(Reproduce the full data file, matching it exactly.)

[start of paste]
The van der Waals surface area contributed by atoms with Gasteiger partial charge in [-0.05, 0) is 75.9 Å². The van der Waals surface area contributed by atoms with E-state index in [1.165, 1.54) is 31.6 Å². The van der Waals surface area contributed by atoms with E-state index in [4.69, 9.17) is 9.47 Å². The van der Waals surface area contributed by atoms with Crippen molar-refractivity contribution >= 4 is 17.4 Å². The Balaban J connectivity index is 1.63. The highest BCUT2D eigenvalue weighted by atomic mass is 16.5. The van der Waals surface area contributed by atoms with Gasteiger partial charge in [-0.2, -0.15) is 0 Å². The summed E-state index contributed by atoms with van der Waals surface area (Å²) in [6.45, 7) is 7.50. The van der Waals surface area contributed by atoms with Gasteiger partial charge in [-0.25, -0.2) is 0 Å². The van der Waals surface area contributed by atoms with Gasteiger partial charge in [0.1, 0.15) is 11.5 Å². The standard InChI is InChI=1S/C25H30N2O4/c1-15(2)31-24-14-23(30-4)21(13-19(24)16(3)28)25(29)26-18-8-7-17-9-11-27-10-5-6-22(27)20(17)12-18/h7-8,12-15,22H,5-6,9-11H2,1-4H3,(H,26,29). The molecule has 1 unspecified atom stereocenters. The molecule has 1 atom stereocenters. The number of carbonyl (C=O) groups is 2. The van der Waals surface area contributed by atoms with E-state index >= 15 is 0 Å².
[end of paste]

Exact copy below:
The van der Waals surface area contributed by atoms with Gasteiger partial charge in [-0.05, 0) is 75.9 Å². The van der Waals surface area contributed by atoms with E-state index in [1.165, 1.54) is 31.6 Å². The van der Waals surface area contributed by atoms with E-state index in [4.69, 9.17) is 9.47 Å². The van der Waals surface area contributed by atoms with Crippen molar-refractivity contribution >= 4 is 17.4 Å². The Balaban J connectivity index is 1.63. The highest BCUT2D eigenvalue weighted by atomic mass is 16.5. The van der Waals surface area contributed by atoms with Gasteiger partial charge in [-0.2, -0.15) is 0 Å². The summed E-state index contributed by atoms with van der Waals surface area (Å²) in [6.45, 7) is 7.50. The van der Waals surface area contributed by atoms with Gasteiger partial charge in [-0.25, -0.2) is 0 Å². The van der Waals surface area contributed by atoms with Gasteiger partial charge in [0.1, 0.15) is 11.5 Å². The standard InChI is InChI=1S/C25H30N2O4/c1-15(2)31-24-14-23(30-4)21(13-19(24)16(3)28)25(29)26-18-8-7-17-9-11-27-10-5-6-22(27)20(17)12-18/h7-8,12-15,22H,5-6,9-11H2,1-4H3,(H,26,29). The molecule has 1 unspecified atom stereocenters. The molecule has 1 atom stereocenters. The number of carbonyl (C=O) groups is 2. The van der Waals surface area contributed by atoms with E-state index >= 15 is 0 Å².